6. You are aware of the many wrongs that you see your institution is doing to your marginal faculty and students, and while you sympathize with people of color and marginal students and faculty members behind your closed door, you never openly confront your institution.
7. When a professor of color stands up in your faculty meetings and expresses their frustrations about inequity, you go to your trusted colleagues (the next day) and ask, “Why is s/he or them always so angry?”
8. When you are on a hiring committee, you think that the writing samples by your white candidates of choice are stellar, while what is “stellar” about the candidates of color is, of course, their ethnicity.
9. You never fail to articulate publicly your commitment for increasing diversity within your institution, but when on a hiring committee you express your strong hesitance to let go of your stellar candidate in exchange for a candidate who you perceive as only adding to your institution’s diversity mission.
10. When people of color (faculty members and students) complain to you about discrimination and racism, you actively discourage them to report their cases, and often try to convince them that “it must be a misunderstanding.”
11. You think of yourself as an ally to your faculty of color colleagues, but cannot understand why your white students are so upset when professors of color teach and critique sites of white privilege.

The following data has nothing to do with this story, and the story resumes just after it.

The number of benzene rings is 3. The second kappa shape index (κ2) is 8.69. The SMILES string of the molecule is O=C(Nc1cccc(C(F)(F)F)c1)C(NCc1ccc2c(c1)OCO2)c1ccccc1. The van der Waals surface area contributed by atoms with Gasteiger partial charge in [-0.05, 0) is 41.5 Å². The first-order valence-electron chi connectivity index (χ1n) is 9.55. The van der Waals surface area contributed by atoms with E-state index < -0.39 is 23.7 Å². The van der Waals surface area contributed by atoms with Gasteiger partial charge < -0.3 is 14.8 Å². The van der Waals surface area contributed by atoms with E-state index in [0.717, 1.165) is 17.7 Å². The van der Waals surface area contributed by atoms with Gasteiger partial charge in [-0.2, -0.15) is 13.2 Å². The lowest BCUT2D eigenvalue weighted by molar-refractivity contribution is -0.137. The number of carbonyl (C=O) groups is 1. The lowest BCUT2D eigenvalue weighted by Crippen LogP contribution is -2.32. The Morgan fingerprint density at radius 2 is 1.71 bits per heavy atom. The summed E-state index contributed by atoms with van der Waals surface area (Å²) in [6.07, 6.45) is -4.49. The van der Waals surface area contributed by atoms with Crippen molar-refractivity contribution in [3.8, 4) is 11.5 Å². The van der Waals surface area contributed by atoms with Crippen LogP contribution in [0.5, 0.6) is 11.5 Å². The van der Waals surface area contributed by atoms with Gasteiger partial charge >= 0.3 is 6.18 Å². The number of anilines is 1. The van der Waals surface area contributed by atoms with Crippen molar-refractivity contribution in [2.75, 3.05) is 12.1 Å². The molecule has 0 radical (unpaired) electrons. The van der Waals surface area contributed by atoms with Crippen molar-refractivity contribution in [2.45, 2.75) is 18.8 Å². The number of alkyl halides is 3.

12. In your institutional reviews for tenure and promotion cases, you advise and critique your faculty of color colleagues to be more sensitive and mindful in respecting the viewpoint of our students. By “our” you really mean “our white students.”
13. You benefit so much from the system that you have decided to stay out of all of this “identity politics.”
14. You have never thought of yourself as an ally to any of the causes of faculty of color and you never have any time to go to any events that they and other marginal folks have organized (where they express their everyday struggles). But you will happily go to an event if Ta-Nehisi Coates is speaking in town.
15. Claudia Rankine, Frantz Fanon, Aimé Césaire and Teju Cole’s “The White Savior Industrial Complex” — all rubs you the wrong way.
If you have made it to this point, you are probably feeling quite hypervisible, or fragile and have decided to have some hot chamomile tea from a cup that reads, “White Tears” or “Black Lives Matter.”
Dear Tone Policing Colleagues
Tone policing is a tactic
Tone policing is a tool
Tone policing is a symptom
Tone policing is a diagnosis
Tone policing is a digression
Tone policing is a fear
Tone policing is harassment
Tone policing is a privilege
Tone policing is a policy
Tone policing is a threat
Tone policing is a result
Tone policing is gaslighting
Tone policing is a tactic for silencing us
Tone policing is a tool to keep us in place
Tone policing is a symptom of your anxiety, white crumbling fragility
Tone policing is a diagnosis of your alienation
Tone policing is a digression from real conversations
Tone policing is a fear of our voice, our ideas, your change
Tone policing is fear of your fear
Tone policing is a harassment of our thoughts
Tone policing is a slowly slipping privilege you are holding on to
Tone policing is a policy on your terms, not ours
Tone policing is a threat to your status quo